3. What is acid rain? http://www.clean-air-kids.org.uk/acidrain.html

STATION 9Gravity Simulation

Mass Wasting Definition– the large movement of rock, soil and debris downward due to the force of gravity.

Mass Wasting Simulation and Types

  1. What type of mass wasting did you simulate? Your Answer is Here– http://www.encyclopedia.com/topic/Rockfall.aspx
  2. Other information on mass wasting:
  3. Common Types of Landslides in Maine–  http://www.seagrant.umaine.edu/coastal-hazards-guide/bluffs-and-rocky-shores/learn-more/landslides
  4. Landslides in Maine–  http://maine.gov/dacf/mgs/hazards/landslides/index.shtml

STATION 10: Wave Action

  • Definition: Coastal erosion is when material along a coastline is broken down and taken away by the movement of wind & water.
  • It leads to the formation of many landforms and, combined with deposition, plays an important role in shaping the coastline. https://geographyas.info/coasts/coastal-erosion/
  1. Information and Simulations of Different types of Coastal Erosion:  http://www.bbc.co.uk/schools/gcsebitesize/geography/coasts/coastal_processes_rev3.shtml
  2. What are issues relating to coastal erosion?

STATION 11: Water Runoff, Erosion, and Deposition

Runoff (or Surface Runoff) Definition– water, from rain, snowmelt, or other sources, that flows over the land surface.  It is a major part of the water cycle and a major force of erosion.

  1. USGS Water Run Off– http://water.usgs.gov/edu/runoff.html
  2. Landforms Created by Running Water– http://www.ehow.com/info_7996540_landforms-running-water-create.html
  3. River Landforms- https://geographyas.info/rivers/river-landforms/
  4. Water Erosion– http://soilerosion.net/doc/water_erosion.html

STATION 12: Weathering

  1. Ice wedging– cracks in rock or other surfaces fill with water, freeze and expand, causing the cracks to enlarge and eventually break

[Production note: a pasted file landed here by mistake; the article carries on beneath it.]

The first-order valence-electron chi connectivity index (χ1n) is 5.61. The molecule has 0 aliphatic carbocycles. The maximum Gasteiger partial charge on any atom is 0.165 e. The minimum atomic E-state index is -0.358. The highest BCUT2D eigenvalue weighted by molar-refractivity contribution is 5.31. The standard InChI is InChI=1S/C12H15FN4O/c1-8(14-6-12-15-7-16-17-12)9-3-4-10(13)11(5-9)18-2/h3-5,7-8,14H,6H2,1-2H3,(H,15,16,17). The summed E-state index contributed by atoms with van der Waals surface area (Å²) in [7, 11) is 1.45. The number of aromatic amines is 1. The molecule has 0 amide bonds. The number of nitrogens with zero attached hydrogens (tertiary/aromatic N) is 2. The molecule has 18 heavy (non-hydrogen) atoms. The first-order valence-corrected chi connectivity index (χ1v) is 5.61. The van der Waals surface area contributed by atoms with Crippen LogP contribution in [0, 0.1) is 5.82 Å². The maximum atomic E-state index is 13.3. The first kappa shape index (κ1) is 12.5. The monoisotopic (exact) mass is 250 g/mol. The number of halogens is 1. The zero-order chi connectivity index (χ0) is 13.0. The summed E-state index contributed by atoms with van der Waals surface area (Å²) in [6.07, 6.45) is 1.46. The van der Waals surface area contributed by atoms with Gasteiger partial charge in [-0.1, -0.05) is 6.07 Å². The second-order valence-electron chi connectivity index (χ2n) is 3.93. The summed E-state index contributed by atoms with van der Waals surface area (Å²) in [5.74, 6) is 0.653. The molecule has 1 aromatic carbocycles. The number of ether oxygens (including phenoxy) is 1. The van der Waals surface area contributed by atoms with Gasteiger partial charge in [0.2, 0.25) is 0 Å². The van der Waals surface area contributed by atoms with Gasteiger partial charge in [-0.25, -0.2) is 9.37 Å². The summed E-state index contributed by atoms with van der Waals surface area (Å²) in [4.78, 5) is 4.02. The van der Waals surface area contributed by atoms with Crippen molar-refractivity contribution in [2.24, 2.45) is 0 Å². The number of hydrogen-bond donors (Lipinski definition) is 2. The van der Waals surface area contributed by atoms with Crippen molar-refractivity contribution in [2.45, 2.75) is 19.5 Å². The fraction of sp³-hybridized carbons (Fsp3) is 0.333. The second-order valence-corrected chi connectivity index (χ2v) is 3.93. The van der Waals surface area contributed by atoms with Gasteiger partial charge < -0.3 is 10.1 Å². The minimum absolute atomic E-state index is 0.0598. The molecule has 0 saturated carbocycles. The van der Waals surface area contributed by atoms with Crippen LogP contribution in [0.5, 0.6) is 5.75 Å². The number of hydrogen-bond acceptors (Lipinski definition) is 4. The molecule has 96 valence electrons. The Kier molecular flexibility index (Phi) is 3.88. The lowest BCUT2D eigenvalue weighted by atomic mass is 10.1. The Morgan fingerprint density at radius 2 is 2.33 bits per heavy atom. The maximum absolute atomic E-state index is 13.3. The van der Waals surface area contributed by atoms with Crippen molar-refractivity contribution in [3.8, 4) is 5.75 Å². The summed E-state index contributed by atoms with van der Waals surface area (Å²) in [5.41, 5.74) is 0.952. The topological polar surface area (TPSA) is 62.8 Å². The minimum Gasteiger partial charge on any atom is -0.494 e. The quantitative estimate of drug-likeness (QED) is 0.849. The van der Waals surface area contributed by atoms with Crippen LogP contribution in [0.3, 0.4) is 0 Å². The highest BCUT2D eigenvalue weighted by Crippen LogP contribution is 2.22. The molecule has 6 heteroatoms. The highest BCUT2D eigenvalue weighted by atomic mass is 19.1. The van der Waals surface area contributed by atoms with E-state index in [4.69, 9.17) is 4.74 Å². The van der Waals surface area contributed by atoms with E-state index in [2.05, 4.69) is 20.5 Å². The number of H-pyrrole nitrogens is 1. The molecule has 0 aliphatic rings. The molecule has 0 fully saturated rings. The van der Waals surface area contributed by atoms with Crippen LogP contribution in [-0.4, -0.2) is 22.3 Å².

2. Root wedging– when roots end up in cracks in rocks, they eventually grow larger and can split the rock apart.
  3. Oxidation– when oxygen reacts with metal elements in a rock, creating a new substance. Brown/orange rust can be a clue.
  4. Hydrolysis– the chemical breakdown of a substance when combined with water.
  5. Abrasion– the wearing down of rock by friction from other rocks, materials, and processes.
  6. Carbonation– the mixing of water with carbon dioxide to make carbonic acid. This type of weathering is important in the formation of caves.
  7. Exfoliation– the rock’s layers peel off in whole sheets instead of grain by grain.
  8. Lichen and Moss– produce weak acids, which weaken rocks and turn some to clay.

Erosion Extras

This entry was posted in Uncategorized. Bookmark the permalink.

Leave a Reply

Fill in your details below or click an icon to log in:

WordPress.com Logo

You are commenting using your WordPress.com account. Log Out / Change )

Twitter picture

You are commenting using your Twitter account. Log Out / Change )

Facebook photo

You are commenting using your Facebook account. Log Out / Change )

Google+ photo

You are commenting using your Google+ account. Log Out / Change )

Connecting to %s